IMPORTANT NOTICE TO TAXPAYERS
In compliance with Georgia law (HB 304), please refer to this document regarding notification of site reviews.
The Oconee County Board of Assessors is currently working on a county-wide revaluation of real property. Each property in the county
is being reviewed including an exterior photograph taken. Each staff appraiser will be in a marked vehicle and will have identification. Thank
you in advance for your cooperation. (Effective 2018)
- This notice serves to inform property owners that obtaining a building permit, filing a return and/or appeal will require a visit from the Oconee County appraisal staff.
- All property that has sold within Oconee County is reviewed periodically to ensure our records are accurate.
- Annual inspections of mobile homes will be conducted throughout the tax year.
Thank you for your understanding and co-operation.
Welcome to the Oconee County Property Appraisal Office Web Site!
The Oconee County Board of Assessors mailed assessment notices on May 18, 2018. The last day to appeal is July
2, 2018. If you do not file an appeal by that date, your right to appeal has been lost.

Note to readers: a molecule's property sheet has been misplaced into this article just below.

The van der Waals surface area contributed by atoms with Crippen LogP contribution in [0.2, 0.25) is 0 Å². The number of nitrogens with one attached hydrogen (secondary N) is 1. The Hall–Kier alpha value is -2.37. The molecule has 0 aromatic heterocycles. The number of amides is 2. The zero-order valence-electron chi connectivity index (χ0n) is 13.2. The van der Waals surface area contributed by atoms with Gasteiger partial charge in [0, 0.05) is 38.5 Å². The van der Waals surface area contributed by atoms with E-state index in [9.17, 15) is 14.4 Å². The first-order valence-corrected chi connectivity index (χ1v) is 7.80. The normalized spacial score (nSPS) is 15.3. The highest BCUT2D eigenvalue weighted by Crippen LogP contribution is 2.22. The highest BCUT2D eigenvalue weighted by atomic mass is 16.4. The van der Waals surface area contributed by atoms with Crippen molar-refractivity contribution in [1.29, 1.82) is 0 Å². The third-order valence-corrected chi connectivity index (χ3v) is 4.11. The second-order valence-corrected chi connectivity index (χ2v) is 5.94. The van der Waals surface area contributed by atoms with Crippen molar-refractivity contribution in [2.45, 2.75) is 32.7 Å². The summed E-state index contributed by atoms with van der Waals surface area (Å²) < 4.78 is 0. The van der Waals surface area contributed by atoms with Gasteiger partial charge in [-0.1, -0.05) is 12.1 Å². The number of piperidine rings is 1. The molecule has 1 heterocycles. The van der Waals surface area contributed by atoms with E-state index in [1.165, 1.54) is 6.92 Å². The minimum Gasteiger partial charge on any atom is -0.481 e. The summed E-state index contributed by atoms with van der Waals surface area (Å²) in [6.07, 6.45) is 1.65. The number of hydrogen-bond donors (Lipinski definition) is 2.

Our office is open to the public from 8:00 AM until 5:00 PM, Monday through Friday.
The goal of the Oconee County Property Appraisal Office is to provide the people of Oconee County with a web site that is easy to use. You can search our site for a
wealth of information on any property in Oconee County.
The information contained herein reflects the values established in the "most current published" tax digest. *Please note that the Assessors Office establishes
values only. The Oconee County Tax Commissioner should be contacted with tax bill related questions.
Did you know?
Oconee County, the 135th county formed in Georgia, was created in 1875. Originally part of Clarke County, Oconee County takes
its name from the Oconee River.
The Eagle Tavern State Historical Site is located
in the county. Originally built as Fort Edward in 1789, the building had become a tavern by 1801. Some other interesting sites in the county are Happy Valley Pottery
and the William Daniell House.
The cotton monoculture prior to the 1930s badly damaged the soils of Oconee County. Today, only about 19% of the land is identified as prime farm land. About 56%
of the land is forest.
Jeanette Rankin, the first woman elected to Congress,
kept her summer home in Oconee County. She was elected to represent Montana before many states even allowed women to vote. Rankin was a pacifist and was the only
representative to vote against the U.S.'s entry into war against Japan.
Some of the special events in Oconee County include the Annual Oconee Fall Festival and the Christmas Parade.